For several decades before the 1980s, a radio system of car phones existed that were wildly expensive. Eye-wateringly expensive. With the advent of the first cellular car phones in the early 1980s, car phones were still expensive. But the cellular system was infinitely cheaper than the radio version, and you could call directly, not through an operator as had been the case before. And electronic data transmissions were also possible! In the mid-1980s, the call was going up from dealers in this exciting new technology that car phones were not just for jet setters...
Ford car phones - August 1986...
From the beginning of September, all Ford dealers in Britain will be able to supply and install the new Ford Telecommunications cellular in-car telephone in any of the company's new cars or commercial vehicles.
The system is operated in conjunction with Carphone Group. Users of Ford Telecommunications equipment will be linked to either of the two major cellular networks in Britain.
The Ford Telecommunications system, which is manufactured by NovAtel in the United States, is specially adapted for operation in Britain. It permits direct dial calls to or from any telephone subscriber anywhere in the world.
Additional features include a "hands free" call facility, with a microphone located close to the sun visor and a speaker located in the front compartment of the vehicle for safer and more convenient use by drivers.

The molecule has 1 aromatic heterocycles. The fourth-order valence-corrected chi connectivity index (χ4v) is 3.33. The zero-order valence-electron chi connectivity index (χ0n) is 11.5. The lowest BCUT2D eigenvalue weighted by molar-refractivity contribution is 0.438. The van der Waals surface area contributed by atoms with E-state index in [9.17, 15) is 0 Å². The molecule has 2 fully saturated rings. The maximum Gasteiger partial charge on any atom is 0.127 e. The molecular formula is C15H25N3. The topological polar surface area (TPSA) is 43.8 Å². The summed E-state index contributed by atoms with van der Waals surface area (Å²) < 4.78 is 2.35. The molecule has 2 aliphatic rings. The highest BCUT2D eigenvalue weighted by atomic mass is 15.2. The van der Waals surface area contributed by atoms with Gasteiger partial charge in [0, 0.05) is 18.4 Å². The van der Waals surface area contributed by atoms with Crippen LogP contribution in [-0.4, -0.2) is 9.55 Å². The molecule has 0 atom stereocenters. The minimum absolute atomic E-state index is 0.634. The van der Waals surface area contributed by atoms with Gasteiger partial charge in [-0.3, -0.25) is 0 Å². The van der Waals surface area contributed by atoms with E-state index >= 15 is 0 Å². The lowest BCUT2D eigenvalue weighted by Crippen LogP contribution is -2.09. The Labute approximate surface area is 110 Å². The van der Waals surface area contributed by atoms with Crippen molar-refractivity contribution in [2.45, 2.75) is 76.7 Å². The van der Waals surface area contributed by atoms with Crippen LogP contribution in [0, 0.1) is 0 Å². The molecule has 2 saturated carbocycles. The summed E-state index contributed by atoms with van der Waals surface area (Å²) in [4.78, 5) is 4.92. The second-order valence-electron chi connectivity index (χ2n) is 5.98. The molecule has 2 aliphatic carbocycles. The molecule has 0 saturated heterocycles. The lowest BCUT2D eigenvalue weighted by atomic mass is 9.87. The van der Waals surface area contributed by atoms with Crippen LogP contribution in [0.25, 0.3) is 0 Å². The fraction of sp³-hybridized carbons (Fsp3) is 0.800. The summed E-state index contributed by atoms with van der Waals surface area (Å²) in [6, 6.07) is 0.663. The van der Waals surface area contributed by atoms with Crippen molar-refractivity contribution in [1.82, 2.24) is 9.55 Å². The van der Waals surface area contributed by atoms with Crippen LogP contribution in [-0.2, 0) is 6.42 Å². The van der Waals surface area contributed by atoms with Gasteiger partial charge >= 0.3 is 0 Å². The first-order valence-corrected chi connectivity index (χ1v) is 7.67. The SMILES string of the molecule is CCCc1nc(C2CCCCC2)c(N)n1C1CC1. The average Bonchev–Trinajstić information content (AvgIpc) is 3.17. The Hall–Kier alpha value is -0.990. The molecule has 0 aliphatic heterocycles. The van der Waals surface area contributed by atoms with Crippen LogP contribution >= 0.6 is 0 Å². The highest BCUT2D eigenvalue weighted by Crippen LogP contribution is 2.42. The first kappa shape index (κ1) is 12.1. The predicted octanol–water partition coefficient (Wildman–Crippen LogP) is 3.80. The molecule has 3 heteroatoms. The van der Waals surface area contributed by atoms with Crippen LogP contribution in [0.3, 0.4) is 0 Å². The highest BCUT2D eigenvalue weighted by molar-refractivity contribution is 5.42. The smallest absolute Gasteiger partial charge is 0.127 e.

Further built-in features include last number redial, a memory bank with a capacity for 50 frequently used numbers, an Alpha facility for permitting other subscribers to be identified by name, a volume control, an electronic lock to prevent misuse of the apparatus, a 3-way conference link and a mute device for enabling private conversations to be held in the car while a call is in progress.
Electronic data transmissions are also possible employing telex, facsimile, videotex or computer formats.
"This is a totally new venture for Ford in Britain," said Mr Derek Dawes, Ford Director responsible for Parts Sales.
He added: "In-car telephones are no longer associated with the jet setters of this world. It is an efficient tool of work and I predict that many of our future customers will be the drivers of commercial vehicles, for whom instant communication at all times is a vital necessity."